Researchers have positively visualized terahertz radiation, commonly referred to as T-rays, using a crystal known as mayenite (Ca12Al14O33). Their technique ingeniously utilizes the rattling motion caused by the vibration of oxygen ions within the cage-like structures of the crystal.
In recent years, there has been an increasing interest in creating practical devices based on terahertz technology. With wavelengths longer than infrared light, T-rays are said to be safer than conventional imaging systems. They are already used, for instance, at airport security checkpoints, and are starting to be employed more extensively in areas such as food inspection, medical screening and analysis of artworks. The visualization of terahertz light itself, however, has thus far proved difficult.
At present, Hideo Hosono of Materials Research Center for Element Strategy, Tokyo Tech and co-workers in Japan, Ukraine and the US have devised a simple method to convert T-rays to bright, visible light. Their research details have been published in ACS Nano.
First, the research involved beaming T-rays onto the mayenite crystal with a gyrotron. This created the vibration of oxygen anions, which collide with the inner walls of the cages within the crystal. Each cage has an outer diameter of 0.7 nm and an inner diameter of 0.4 nm.
The rattling of oxygen ions within the cages promotes upward energy conversion. Strong and frequent collisions of the oxygen ions induce electron transfer to neighboring empty cages. The excitation of the oxygen ions is key to the emission of visible light.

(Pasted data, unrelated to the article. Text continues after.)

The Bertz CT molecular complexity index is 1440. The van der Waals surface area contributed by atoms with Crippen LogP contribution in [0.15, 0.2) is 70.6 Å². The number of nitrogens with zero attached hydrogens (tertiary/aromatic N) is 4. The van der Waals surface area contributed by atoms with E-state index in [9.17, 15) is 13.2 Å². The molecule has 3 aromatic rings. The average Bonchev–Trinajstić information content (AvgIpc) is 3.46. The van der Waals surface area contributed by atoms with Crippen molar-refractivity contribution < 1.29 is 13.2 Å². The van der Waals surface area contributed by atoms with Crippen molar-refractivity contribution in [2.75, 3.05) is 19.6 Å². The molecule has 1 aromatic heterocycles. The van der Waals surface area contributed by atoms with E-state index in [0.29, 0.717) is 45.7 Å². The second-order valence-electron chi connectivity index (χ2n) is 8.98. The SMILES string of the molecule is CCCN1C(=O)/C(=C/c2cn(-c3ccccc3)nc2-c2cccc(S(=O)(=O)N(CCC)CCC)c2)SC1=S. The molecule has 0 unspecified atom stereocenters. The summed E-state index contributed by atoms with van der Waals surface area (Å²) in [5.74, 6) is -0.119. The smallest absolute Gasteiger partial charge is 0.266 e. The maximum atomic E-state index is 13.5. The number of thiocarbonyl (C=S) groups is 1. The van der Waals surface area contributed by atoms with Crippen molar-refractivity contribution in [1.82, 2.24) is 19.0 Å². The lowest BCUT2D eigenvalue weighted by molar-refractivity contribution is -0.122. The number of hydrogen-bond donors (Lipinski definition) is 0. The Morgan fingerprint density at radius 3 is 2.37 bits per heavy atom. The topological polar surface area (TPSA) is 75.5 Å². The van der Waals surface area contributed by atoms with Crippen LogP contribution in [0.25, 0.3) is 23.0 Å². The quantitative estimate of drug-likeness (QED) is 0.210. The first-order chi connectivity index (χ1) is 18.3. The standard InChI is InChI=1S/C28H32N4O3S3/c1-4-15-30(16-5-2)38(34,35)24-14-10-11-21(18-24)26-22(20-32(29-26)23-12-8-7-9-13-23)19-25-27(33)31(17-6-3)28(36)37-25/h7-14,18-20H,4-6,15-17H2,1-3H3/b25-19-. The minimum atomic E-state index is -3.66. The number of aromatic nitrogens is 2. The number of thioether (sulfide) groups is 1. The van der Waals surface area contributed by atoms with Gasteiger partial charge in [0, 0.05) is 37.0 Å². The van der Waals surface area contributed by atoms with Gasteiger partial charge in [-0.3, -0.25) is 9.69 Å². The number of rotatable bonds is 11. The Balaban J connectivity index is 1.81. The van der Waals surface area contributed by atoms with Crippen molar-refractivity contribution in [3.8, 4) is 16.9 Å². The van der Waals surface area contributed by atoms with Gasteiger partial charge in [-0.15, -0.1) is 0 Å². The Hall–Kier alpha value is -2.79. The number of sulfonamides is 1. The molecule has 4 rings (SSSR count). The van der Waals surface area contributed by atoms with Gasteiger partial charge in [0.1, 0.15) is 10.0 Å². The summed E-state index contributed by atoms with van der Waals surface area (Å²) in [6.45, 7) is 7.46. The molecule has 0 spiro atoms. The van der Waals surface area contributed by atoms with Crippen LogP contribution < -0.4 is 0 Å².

Hideo Hosono, Materials Research Center for Element Strategy, Tokyo Tech
Spectroscopy measurements established that the visible light originated from vibrations produced by the free-moving oxygen anions. The research team took care to exclude the possibility of other sources such as surface polarization and black body radiation as reasons behind the creation of visible light.
The research is an example of strategic study on functional materials under the Element Strategy initiative supported by Japan's Ministry of Education, Culture, Sports, Science and Technology (MEXT) and the Japan Science and Technology Agency (JST).
The crystal in our study is just composed of calcium, aluminium and oxygen, all of which are in the top five of the most abundant elements. So, it's one of the most inexpensive materials, at around 15 cents per kilogram.
Regardless of its simplicity, Hosono says that the crystal has a number of exciting properties because of its nanostructure. Drawing on two decades of research, his group has already succeeded in showing that the material has exceptional catalytic properties for superconductivity and ammonia synthesis.
Best recognized for his pioneering research on iron-based superconductors, Hosono says that the present study marks a new research course. "Our group has been concentrating on the cultivation of new functionalities using abundant elements, but it's the first time for me to focus on ionic motion -- this is completely new," he says.
The findings could pave the way to the development of a T-ray detector, as no such conventional detector has yet been built.
Hosono added, "Right now, our material is good at detecting strong terahertz radiation. The challenge will be how to adjust the sensitivity."
His group has also reported that the oxygen anions can be replaced with hydrogen or gold anions within the cages. By employing these different anions, it may be possible to create detectors that produce different-colored light in future.